Bone deep

The holiday exhibit Altars of Alternative Religions enhances Asheville’s reputation as a mecca of diversity.

Some of the installations at dirt & Sky People Gallery are kitschy, glitzy and brightly colored; others are quiet and somber. But a surprising number feature common materials: candles, incense, feathers, bones, stones.

Michael and Kitty Love leave very little to chance in their choice of household deities. Their installation contains all the elements found in most of the other works, plus figures of saints, gods and goddesses from several faiths. Perhaps the most poignant part of the whole exhibit is the torn pomegranate at the foot of this altar.

Julie Masaoka’s “Reaching for Grace” departs only slightly from her usual format (her last show consisted of a collection of festively decorated hubcap shrines dedicated to the Virgin of Guadalupe). The work, mounted on what looks like a small car radiator, includes double pairs of Barbie-doll arms that reach for a featureless baby Jesus made of white plastic. The piece is bordered by a Barbie head, plus bottle caps and wing nuts.

Altars also features a number of other wall pieces. Terry Taylor shows several of his brilliant “Objects for Obscure Rituals and Mysterious Veneration,” and E. Avergon presents contemplative, minimalist wood-and-stone constructions in subtle, earthy colors.

But Nicole Tuggle’s multilayered wooden boxes are among the show’s most sophisticated works, both formally and conceptually. “Guardian” is an almost-square box containing pieces of dark wood, layered with others and topped with a cutout of a black-and-white photo of a young woman. The figure floats above the background; the detached head stands out in front of the body. Half-hidden behind the figure peeks the wing of an angel.

Tuggle’s “Girl,” contained within a horizontal box, is smaller. A piece of sand-colored paper forms a horizon line in back, and a diagram of the nervous system is mounted between the sand and some illegible vertical text. As in “Guardian,” the figure of a little girl, suspended from the back of the enclosure, floats into the center of the piece.

Her face is pensive, encircled by a sphere. She is beginning to learn the things she will need to know.

Kelly Brady’s “Altar for an Idyllic Childhood,” on the other hand, is crayon-blue with stark white clouds. The interior is encrusted with rose petals, and a cutout dress — painted with the same ebullient sky pattern found on the box’s exterior — hangs front and center on a tiny clothesline.

“Altared Books” is simply beautiful. A bird shape perches on a tree branch, wrapped in text. A platform below the bird is made of small books, the one on top reverently covered in soft white fabric held together with intricate stitching. The piece, a joint effort by artists Daniel Essig and Wonder Koch, incorporates two distinct aesthetics, though they read as one.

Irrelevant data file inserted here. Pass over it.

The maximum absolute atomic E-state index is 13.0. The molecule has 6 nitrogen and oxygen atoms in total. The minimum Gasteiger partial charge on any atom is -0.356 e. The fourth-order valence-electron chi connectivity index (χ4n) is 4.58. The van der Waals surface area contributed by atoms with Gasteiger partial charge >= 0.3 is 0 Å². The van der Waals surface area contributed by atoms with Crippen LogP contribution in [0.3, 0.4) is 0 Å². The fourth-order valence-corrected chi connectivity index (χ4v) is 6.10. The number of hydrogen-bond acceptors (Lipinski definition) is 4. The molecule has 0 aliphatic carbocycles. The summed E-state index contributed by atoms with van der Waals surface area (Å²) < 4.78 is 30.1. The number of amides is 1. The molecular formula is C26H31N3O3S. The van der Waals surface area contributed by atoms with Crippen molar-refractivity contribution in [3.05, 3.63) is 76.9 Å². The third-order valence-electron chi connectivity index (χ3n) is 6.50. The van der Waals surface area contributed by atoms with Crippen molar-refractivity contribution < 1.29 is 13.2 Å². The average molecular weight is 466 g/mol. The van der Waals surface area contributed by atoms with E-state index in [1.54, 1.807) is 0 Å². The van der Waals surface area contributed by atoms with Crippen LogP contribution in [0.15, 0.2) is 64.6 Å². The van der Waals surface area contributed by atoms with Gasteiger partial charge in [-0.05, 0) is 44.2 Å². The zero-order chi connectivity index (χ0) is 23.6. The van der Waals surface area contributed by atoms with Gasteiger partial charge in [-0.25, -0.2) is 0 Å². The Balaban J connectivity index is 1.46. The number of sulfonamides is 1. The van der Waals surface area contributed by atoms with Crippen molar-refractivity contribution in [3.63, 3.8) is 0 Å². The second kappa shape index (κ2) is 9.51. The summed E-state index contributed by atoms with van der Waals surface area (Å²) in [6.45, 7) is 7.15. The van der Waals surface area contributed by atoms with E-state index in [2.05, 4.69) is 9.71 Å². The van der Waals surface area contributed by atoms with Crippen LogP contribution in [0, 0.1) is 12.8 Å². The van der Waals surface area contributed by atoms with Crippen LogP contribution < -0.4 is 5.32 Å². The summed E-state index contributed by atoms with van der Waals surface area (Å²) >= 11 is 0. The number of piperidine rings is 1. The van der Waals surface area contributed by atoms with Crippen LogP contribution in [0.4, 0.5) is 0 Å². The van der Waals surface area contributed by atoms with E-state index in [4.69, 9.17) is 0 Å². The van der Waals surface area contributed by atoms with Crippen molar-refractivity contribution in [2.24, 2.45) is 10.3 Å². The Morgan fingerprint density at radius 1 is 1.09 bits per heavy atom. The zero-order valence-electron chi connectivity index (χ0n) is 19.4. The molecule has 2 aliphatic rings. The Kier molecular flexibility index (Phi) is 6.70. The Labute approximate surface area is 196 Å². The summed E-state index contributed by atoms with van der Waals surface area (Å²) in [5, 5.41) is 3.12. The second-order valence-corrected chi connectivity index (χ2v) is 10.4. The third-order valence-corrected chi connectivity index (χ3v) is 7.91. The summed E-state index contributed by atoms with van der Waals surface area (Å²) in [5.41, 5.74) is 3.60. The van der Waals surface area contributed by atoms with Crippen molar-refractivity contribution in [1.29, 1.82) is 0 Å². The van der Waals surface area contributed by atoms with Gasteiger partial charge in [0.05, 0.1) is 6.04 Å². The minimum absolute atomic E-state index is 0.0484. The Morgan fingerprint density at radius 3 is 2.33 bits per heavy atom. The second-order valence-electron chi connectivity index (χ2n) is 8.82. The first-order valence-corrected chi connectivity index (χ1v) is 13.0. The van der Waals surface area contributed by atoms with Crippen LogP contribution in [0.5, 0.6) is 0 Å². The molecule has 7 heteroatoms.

Another collaboration, by John D. Richards and Claudia Dunaway, suggests a bit more struggle in its creation. “We Are All One” is assembled, collaged, painted, layered and encrusted. The construction enshrines a female clay figure covered with bits of costume jewelry. She wears delicate slippers made from primly folded bottle caps, but she is not lonely: A row of plastic superheroes cavort along the bottom of the altar base.

Michael Lemmon’s “The Santeria Altar to Oshun” is the show’s brightest offering: A tall pedestal draped in bright-yellow, gold and white fabric is topped by a fabric-covered object resembling the Eucharistic chalice. The drape is embellished with gold braid and a cross of cowrie shells, and the “eyes of God” peer out from a fan of peacock feathers in a vase at the base of the pedestal.

Other deities are of more recent vintage. A narrow shelf forms Michael Hatch’s altar memorializing the late, great Johnny Cash. The shelf holds a “little brown jug” — made of black, blown glass — a scattering of pills, and a guitar pick with a cross inlayed in mother-of-pearl. Cash’s image is painted in reverse on a small piece of glass in a black, rough wood frame above the shelf.

“Mary, Tara and Kuan Yin, Three Great Mothers of Compassion” is a tightly composed installation by Koriander in which a wreath of fake roses surrounds a shiny blue backdrop. Three rows of pink, rose-shaped candles are tiered before figures of the venerated women.

Erecting a shrine to one’s forebears can be a tricky business, but Willow Rose Fotorny manages to avoid a number of potential pitfalls. True, there’s lots and lots of, well, stuff in this piece — “Ancestor Altar” could have ended up a confusing hodgepodge. But Fotorny focuses tightly on her topic. She escapes maudlin nostalgia by arranging carefully chosen objects expressing sincere respect for those who’ve gone before: a tattered photograph of an elderly couple, a pile of buttons, an oblong tray with a mysterious lace-wrapped object in the center (crowned with a dried white rose), and a little bowl with rice.

But the most impressive aspect of “Ancestor Altar” is a strip of black fabric on which, beautifully arrayed, sits a cluster of tiny bones.

Altars of Alternative Religions shows at dirt & Sky People Gallery (51 N. Lexington Ave.; 281-3478) through Wednesday, Dec. 31.

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